Tags: Saudi | Prince | OPEC | Crude

Saudi Prince Warns of Waning Need for OPEC Crude

Sunday, 28 Jul 2013 01:40 PM

 

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Saudi Prince Alwaleed bin Talal told Oil Minister Ali Al-Naimi in an open letter that the kingdom won’t be able to raise production capacity to 15 million barrels of crude a day as planned, and that he disagrees with him over the impact of U.S. shale gas output.

The prince published the letter Sunday on Twitter, saying there’s a “clear and increasing decline” in demand for crude from members of the Organization of Petroleum Exporting Countries, particularly Saudi Arabia. The kingdom is now pumping at less than its production capacity as consumers limit oil imports, Alwaleed said.

“We disagree with your excellency on what you said and we see that raising North American shale gas production is an inevitable threat,” the billionaire prince, founder of Kingdom Holding Co., said in the letter.

Al-Naimi said in Vienna on May 31 that he wasn’t concerned about the increasing production of oil from shale formations in the U.S., nor did it represent the first time the OPEC has faced a surge in output from outside the group.

Alwaleed also said that Saudi Arabia’s reliance on oil to fund 92 percent of this year’s fiscal budget “is contradicting many of the state’s plans to diversify its income sources.”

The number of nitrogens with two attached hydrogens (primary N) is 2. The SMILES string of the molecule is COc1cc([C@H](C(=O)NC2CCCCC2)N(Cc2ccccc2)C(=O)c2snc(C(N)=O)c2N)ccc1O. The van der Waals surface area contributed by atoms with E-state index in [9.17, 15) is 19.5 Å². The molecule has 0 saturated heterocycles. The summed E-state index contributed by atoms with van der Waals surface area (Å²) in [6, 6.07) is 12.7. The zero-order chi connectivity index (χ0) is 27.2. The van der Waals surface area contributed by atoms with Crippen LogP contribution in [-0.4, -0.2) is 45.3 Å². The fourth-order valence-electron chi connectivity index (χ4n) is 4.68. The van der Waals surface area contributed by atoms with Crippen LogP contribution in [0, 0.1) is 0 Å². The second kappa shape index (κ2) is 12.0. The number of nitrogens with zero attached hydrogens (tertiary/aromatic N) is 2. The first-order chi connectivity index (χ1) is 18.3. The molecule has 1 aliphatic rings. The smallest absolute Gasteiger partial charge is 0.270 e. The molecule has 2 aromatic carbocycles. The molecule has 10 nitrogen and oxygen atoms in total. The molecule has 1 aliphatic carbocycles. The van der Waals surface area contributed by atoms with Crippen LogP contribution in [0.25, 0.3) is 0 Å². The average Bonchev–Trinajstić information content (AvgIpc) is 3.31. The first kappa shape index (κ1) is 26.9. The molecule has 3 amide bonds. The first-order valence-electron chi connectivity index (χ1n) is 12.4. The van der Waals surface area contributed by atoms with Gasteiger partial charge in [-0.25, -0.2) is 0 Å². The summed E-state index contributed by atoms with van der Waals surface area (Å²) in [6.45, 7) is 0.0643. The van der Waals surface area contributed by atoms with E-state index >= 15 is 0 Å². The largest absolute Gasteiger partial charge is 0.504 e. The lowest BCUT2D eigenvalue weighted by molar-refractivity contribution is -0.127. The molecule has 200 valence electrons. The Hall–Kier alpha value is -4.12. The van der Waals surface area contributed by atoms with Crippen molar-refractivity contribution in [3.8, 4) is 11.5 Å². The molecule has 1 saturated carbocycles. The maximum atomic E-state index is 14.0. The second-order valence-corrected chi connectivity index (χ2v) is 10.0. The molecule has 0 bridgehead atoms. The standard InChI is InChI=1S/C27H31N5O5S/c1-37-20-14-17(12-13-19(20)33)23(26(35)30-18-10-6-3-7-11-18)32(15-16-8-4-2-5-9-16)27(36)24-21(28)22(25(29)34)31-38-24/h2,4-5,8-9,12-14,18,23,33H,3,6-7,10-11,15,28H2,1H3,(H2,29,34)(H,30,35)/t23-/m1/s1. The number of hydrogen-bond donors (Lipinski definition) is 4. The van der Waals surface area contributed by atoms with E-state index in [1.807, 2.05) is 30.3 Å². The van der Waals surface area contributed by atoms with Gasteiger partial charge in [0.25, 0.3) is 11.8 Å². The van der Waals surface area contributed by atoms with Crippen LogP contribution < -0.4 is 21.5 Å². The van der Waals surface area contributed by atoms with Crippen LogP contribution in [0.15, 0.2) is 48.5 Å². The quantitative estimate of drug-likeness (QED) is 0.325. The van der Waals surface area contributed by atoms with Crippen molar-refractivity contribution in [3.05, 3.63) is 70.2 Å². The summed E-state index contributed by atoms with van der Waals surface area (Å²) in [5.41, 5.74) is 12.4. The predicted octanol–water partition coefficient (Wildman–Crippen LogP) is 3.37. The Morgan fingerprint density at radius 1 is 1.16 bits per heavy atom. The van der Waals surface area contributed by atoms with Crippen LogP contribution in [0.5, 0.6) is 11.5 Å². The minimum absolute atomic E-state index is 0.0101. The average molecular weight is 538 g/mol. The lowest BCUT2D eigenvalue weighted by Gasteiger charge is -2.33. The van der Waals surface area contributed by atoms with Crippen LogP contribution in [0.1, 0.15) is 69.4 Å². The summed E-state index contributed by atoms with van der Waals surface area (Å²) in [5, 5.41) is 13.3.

“The world’s and the West’s dependence on oil is in continuous decline and this ‘reality’ is known by everyone,” he said in the letter. The prince urged the monarch, King Abdullah, and the government to reduce Saudi dependence on oil and increase the use of renewable energy sources to support local consumption.

Saudi Arabia intends to maintain its crude production capacity at 12.5 million barrels a day, and sees no need to build capacity beyond that, al-Naimi said in a speech on April 30 in Washington. Prince Turki Al Faisal, a former head of intelligence, said in an April 25 speech at Harvard University that the kingdom plans to raise capacity to 15 million barrels a day by 2020, allowing it to export as much as 10 million barrels.

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